Vietnam War vets return to South Boston for 30-year tribute
Donald Turner Jr. was a month old when his father, 21, a Marine, died while serving in Vietnam. Turner, now 42, knows his dad only through stories from his mother and others .
For the past three decades, on one day each year, Turner hears those stories from a crew of Vietnam veterans who grew up with his father in South Boston.
“All these people have been so good to me,’’ Turner said yesterday at Medal of Honor Park in South Boston. “They come up to me all the time. They say he was a brave guy.’’
He was standing a short distance from where some 50 Vietnam veterans were dressed in their Sunday finest, each with a red carnation pinned to his suit jacket lapel.
They surrounded a black stone memorial enclosed within a fenced-off circular site in the park, where the names of 25 fallen soldiers from the neighborhood, including Turner’s father, Donald, are engraved in white lettering.
On Sept. 13, 1981, the monument became the first in the country dedicated to the memory of Americans who served and died in Vietnam with official recognition from the president and all five military branches.
The back of the stone bears the words “Welcome Home.’’
Families of fallen soldiers, veterans, active service members, residents, and elected officials returned to the site yesterday for the memorial’s 30th annual rededication.
“They’re very tight knit, these guys,’’ Turner said of the veterans. “To be part of that, it makes me proud.’’
His mother, Donna Cashins, stood alongside him. After the ceremony concluded, she was greeted by a familiar face.
Ed Fitzgerald was the Marine who, on Jan. 21, 1969, traveled to South Boston to deliver the news to the then 20-year-old Mrs. Turner, she was a widow.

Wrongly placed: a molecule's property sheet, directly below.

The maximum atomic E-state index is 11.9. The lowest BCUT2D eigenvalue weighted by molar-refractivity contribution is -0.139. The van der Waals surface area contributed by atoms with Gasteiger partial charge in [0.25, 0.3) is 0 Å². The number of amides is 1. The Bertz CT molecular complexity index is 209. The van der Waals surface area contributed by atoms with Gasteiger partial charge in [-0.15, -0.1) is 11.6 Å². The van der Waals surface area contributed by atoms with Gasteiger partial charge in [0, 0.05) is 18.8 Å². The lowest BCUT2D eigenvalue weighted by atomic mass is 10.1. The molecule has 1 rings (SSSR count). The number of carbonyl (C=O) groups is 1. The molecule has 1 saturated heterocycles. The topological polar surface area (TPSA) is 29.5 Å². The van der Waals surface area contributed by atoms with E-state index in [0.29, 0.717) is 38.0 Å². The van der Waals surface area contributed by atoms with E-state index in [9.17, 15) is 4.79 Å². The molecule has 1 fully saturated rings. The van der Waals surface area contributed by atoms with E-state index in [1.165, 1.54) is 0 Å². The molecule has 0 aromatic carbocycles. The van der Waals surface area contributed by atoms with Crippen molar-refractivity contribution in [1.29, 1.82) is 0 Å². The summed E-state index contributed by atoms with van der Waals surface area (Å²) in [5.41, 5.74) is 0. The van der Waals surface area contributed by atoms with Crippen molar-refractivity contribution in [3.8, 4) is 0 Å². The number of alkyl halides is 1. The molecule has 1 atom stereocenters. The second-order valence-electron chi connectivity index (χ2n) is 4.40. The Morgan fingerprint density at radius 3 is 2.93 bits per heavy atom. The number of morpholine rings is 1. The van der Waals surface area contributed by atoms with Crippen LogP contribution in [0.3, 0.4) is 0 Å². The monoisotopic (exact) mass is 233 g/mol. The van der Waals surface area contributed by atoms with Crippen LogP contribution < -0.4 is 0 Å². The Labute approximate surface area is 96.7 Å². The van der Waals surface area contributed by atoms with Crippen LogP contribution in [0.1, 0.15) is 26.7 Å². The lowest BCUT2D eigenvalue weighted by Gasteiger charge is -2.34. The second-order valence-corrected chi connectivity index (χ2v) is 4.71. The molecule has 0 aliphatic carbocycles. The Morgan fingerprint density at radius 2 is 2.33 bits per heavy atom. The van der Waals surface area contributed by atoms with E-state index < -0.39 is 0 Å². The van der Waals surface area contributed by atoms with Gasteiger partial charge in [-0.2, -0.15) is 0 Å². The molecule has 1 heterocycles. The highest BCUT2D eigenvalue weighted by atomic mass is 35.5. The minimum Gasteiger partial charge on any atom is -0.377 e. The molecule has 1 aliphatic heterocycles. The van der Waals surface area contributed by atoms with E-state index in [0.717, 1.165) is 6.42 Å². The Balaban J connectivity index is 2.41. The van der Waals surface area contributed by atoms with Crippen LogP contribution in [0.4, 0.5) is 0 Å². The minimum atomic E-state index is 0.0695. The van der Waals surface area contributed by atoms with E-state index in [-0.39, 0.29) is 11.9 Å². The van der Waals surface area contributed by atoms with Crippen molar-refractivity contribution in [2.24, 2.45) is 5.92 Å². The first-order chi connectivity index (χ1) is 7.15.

“He was so good to me,’’ Cashins said after they hugged.
Echoing a theme expressed by nearly all of the day’s speakers, Turner said the South Boston community’s loyalty and familial feel among neighbors played a large role in getting the memorial built and continuing to honor it each year.
“I think it’s pretty impressive,’’ he said of the dedication’s turnout the years. “You see people in shorts and T-shirts walking by, and they stop and stay for the whole time. Some may not have any connection to it at all.’’
Captain Richard Stratton, a Vietnam Navy veteran and South Boston native who was a prisoner of war for six years, flew up Saturday from his home in Jacksonville, Fla., to attend the ceremonies.
“South Boston is family,’’ he said, still calling it home. “I’ve never seen anything like this community. If you come back here 60 years later, you’ll see the same turnout.’’
Jerry Turner, a cousin of Donald Turner, served in the Army during Vietnam.
He is a founding member of the South Boston committee that had the memorial built and has maintained it since.
While overseas, he said he received letters from South Boston friends who wrote about fistfights with neighbors who opposed to the war.
But the neighborhood had an overwhelmingly positive reaction toward returning troops, Jerry Turner said.
“The community was pretty good here,’’ he said.
When he and four fellow South Boston veterans reached out to neighbors for their help to build the memorial, the community just stood right up. They just started throwing money at us,’’ he said.
For active Marine . Sergeant Eric Massie, attending yesterday’s dedication was “a humbling experience.’’
Born more than a decade after the Vietnam War ended, Massie has heard the stories of how many American soldiers were not welcomed upon their return home - a stark contrast with the reception that returning troops receive today.
“When we come home now, the gratitude from the civilian side, the outpouring, is amazing,’’ said Massie, who has been warmly welcomed back from a tour in Iraq and another in Afghanistan during his 5 1/2-year military career. “It’s a different time.’’
Matt Rocheleau can be reached at firstname.lastname@example.org.